The State Bank of India (SBI) has moved the Supreme Court (SC) seeking exemption from sharing complete forensic audit reports with borrowers in connection with the 27th March judgement of the apex court.
On 27th March, SC ruled that the banks should give a personal hearing to borrowers before classifying their account as fraudulent, in accordance with the master circular of the Reserve Bank of India (RBI) of 1 July 2016, and had noted that the action of classifying an account as fraud not only affects the business and goodwill of the borrower, but also the right to reputation.
In an application, moved on 13th April, seeking clarification on the 27th March judgement, SBI said on a purposeful reading of the judgement, the apex court has not read any personal hearing, however, it is likely to be misconstrued and spate of litigation is apprehended on this ground by defaulters whose default has substantially contributed to the weakening of the financial position of the banks, thereby affecting the economy of the nation.
"It is respectfully submitted that on right construction and interpretation of the judgment of this Hon'ble Court has merely required that an opportunity of hearing to be given before an account is declared as fraud. This Hon'ble Court, very rightly, did not read personal hearing into the said circular," said the plea.
The Bank's application further added: "It is humbly submitted that handing over the complete Forensic Auditor Report would hamper the investigation by law enforcement agencies as it would result in forewarning the perpetrators by way of disclosure of confidential/critical information. The disclosure of the entire material against the borrower, at this stage, would give an opportunity to the borrower to delay the investigation, destroy the evidence and abscond the country."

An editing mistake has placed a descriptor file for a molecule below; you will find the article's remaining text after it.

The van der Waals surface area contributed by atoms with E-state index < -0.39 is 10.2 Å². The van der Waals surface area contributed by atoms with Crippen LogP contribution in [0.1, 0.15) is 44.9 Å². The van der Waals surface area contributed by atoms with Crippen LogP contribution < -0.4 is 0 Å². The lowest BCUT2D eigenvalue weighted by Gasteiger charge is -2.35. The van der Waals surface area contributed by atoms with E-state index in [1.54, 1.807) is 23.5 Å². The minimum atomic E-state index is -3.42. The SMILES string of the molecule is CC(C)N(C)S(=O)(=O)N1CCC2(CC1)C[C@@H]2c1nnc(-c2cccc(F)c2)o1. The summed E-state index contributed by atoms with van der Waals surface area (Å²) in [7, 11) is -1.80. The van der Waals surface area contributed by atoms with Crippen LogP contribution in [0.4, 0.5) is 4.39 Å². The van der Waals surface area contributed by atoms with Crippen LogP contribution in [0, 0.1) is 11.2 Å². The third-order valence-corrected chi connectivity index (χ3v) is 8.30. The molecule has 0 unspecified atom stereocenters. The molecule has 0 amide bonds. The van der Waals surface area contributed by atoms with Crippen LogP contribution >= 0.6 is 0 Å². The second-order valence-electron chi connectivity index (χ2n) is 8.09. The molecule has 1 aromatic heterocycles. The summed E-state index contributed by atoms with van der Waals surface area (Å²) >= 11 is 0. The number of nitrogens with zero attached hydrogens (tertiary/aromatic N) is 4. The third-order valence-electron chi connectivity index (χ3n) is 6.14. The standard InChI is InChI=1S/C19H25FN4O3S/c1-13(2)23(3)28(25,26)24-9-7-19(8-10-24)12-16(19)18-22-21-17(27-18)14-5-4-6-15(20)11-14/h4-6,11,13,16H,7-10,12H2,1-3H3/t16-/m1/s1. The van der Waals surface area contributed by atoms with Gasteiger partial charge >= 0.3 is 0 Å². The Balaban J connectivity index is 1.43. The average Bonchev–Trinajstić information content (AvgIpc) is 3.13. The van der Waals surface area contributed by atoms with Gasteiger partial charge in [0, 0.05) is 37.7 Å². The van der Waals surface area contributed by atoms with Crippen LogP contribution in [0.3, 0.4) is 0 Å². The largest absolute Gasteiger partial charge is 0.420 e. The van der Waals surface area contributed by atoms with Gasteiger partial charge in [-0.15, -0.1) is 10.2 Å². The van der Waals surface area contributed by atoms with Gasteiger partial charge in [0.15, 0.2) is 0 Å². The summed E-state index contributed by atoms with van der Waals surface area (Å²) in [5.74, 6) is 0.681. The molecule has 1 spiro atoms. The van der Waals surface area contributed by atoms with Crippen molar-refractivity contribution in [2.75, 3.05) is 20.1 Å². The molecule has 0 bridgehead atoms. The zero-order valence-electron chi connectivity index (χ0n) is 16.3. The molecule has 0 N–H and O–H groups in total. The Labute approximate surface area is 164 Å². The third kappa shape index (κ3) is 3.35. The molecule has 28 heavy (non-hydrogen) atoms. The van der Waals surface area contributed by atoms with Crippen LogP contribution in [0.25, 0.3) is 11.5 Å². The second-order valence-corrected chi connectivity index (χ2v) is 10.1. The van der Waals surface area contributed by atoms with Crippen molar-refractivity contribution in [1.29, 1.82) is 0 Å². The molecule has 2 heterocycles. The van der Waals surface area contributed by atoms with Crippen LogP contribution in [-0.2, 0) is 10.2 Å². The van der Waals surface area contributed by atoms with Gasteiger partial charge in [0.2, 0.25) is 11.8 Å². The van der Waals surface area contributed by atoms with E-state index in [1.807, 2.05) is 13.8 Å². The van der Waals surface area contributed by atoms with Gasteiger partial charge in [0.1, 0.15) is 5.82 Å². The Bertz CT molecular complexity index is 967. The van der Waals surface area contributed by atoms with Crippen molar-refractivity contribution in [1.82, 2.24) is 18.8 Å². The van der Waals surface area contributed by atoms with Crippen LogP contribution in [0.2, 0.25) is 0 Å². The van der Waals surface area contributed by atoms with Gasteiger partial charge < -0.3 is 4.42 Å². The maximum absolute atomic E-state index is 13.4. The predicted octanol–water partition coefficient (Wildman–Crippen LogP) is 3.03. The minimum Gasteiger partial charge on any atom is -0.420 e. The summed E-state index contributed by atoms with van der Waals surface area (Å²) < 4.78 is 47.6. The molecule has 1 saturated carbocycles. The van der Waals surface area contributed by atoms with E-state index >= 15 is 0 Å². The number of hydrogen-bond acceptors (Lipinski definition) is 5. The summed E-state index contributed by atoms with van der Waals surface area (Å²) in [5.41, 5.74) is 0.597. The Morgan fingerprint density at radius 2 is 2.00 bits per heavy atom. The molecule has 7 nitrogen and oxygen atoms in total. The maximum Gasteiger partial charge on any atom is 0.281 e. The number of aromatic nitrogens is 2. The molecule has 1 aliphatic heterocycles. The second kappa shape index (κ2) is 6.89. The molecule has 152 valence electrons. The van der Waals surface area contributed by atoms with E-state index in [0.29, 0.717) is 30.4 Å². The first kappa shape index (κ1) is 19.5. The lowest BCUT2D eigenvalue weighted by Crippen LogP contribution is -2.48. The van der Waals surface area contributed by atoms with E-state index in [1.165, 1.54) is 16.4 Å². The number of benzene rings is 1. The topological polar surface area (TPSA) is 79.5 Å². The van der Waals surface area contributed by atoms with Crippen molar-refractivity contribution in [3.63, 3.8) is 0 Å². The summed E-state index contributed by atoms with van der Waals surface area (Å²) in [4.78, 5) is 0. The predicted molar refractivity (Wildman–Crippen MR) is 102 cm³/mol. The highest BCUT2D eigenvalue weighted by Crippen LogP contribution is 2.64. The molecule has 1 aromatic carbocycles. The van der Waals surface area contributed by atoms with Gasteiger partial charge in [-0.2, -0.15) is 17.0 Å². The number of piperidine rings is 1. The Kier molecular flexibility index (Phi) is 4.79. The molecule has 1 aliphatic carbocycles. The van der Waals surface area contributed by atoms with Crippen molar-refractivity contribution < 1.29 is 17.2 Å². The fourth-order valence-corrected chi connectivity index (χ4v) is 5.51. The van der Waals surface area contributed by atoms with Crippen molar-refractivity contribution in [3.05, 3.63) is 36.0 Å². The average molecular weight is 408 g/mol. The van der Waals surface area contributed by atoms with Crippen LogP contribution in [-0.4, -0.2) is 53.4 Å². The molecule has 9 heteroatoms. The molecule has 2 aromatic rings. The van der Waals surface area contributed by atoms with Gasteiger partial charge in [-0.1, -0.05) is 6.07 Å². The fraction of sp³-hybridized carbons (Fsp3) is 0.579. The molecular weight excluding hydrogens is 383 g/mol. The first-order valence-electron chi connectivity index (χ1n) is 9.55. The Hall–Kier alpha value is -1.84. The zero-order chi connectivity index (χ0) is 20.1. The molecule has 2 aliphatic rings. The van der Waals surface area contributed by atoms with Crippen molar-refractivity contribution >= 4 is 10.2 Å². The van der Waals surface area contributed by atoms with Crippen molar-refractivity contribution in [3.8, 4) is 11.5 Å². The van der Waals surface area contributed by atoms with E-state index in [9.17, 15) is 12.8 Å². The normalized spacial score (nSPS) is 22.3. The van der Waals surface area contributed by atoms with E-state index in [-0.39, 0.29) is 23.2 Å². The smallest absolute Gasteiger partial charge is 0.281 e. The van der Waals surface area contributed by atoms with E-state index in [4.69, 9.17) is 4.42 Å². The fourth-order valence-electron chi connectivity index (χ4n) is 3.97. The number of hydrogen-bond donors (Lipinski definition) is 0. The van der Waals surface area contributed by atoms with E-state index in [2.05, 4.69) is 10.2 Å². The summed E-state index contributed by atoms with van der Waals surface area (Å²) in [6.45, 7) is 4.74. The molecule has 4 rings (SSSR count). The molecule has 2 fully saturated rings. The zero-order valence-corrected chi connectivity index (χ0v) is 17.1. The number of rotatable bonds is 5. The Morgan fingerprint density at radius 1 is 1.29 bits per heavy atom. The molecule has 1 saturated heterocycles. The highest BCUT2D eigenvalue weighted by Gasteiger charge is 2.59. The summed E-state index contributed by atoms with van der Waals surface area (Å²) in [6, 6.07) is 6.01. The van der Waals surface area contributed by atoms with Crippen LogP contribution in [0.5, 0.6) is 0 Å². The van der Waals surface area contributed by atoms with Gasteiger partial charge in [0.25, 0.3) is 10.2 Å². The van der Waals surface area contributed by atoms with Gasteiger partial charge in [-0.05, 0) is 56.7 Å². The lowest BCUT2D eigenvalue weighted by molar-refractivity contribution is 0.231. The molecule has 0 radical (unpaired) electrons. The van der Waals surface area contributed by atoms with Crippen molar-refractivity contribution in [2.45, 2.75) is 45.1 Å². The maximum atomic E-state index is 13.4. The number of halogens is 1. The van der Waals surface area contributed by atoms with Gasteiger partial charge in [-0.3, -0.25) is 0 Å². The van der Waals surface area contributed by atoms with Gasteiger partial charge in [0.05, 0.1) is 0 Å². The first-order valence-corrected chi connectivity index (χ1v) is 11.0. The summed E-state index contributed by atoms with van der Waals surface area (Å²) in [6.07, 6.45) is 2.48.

SBI emphasised that supplying relevant extract of the forensic auditor report would meet the ends of justice.
In its 27th March judgment, the top court had said: "The principles of natural justice demand that the borrowers must be served a notice, given an opportunity to explain the conclusions of the forensic audit report, and be allowed to represent by the banks/ JLF (joint lenders' forum) before their account is classified as fraud under the Master Directions on Frauds. In addition, the decision classifying the borrower's account as fraudulent must be made by a reasoned order."
In its application, SBI urged the top court to clarify that the 27th March judgement is to be prospective in operation. "Clarify that the hearing contemplated in the judgment dated 27.03.2023...is not understood to be personal hearing and that the banks can decide the time frame of adjudication depending upon the urgency of the matter," said the plea, in one of its prayers before the apex court.
On 27th March, the top court refused to entertain appeals filed by both RBI and the SBI-led consortium of lenders and upheld the Telangana High Court's 10 December 2020 judgement which directed lenders to include principles of natural justice into the RBI's 'Master Direction on Frauds - Classification and Reporting by Commercial banks and select FIs' to afford opportunity to the affected party/person to present their case.
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